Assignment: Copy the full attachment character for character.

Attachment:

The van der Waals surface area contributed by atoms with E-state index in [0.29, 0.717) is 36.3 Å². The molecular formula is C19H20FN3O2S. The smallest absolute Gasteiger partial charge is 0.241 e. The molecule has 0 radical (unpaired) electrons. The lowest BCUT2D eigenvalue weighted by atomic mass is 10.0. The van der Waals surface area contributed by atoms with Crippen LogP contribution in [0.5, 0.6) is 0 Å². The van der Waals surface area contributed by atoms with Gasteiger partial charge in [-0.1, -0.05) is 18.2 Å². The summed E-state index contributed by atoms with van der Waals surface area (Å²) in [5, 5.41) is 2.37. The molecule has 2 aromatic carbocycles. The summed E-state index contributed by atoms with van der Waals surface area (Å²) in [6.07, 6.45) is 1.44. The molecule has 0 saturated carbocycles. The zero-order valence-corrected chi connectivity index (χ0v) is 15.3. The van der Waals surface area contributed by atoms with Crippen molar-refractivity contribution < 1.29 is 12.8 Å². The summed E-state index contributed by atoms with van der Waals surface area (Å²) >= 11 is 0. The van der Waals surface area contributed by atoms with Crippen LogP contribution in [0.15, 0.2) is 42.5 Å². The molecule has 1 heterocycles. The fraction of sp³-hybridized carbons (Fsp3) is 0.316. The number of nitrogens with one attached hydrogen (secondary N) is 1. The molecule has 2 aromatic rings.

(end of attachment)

The van der Waals surface area contributed by atoms with E-state index in [0.29, 0.717) is 36.3 Å². The molecular formula is C19H20FN3O2S. The smallest absolute Gasteiger partial charge is 0.241 e. The molecule has 0 radical (unpaired) electrons. The lowest BCUT2D eigenvalue weighted by atomic mass is 10.0. The van der Waals surface area contributed by atoms with Crippen LogP contribution in [0.5, 0.6) is 0 Å². The van der Waals surface area contributed by atoms with Gasteiger partial charge in [-0.1, -0.05) is 18.2 Å². The summed E-state index contributed by atoms with van der Waals surface area (Å²) in [5, 5.41) is 2.37. The molecule has 2 aromatic carbocycles. The summed E-state index contributed by atoms with van der Waals surface area (Å²) in [6.07, 6.45) is 1.44. The molecule has 0 saturated carbocycles. The zero-order valence-corrected chi connectivity index (χ0v) is 15.3. The van der Waals surface area contributed by atoms with Crippen molar-refractivity contribution < 1.29 is 12.8 Å². The summed E-state index contributed by atoms with van der Waals surface area (Å²) >= 11 is 0. The van der Waals surface area contributed by atoms with Crippen LogP contribution in [0.15, 0.2) is 42.5 Å². The molecule has 1 heterocycles. The fraction of sp³-hybridized carbons (Fsp3) is 0.316. The number of nitrogens with one attached hydrogen (secondary N) is 1. The molecule has 2 aromatic rings.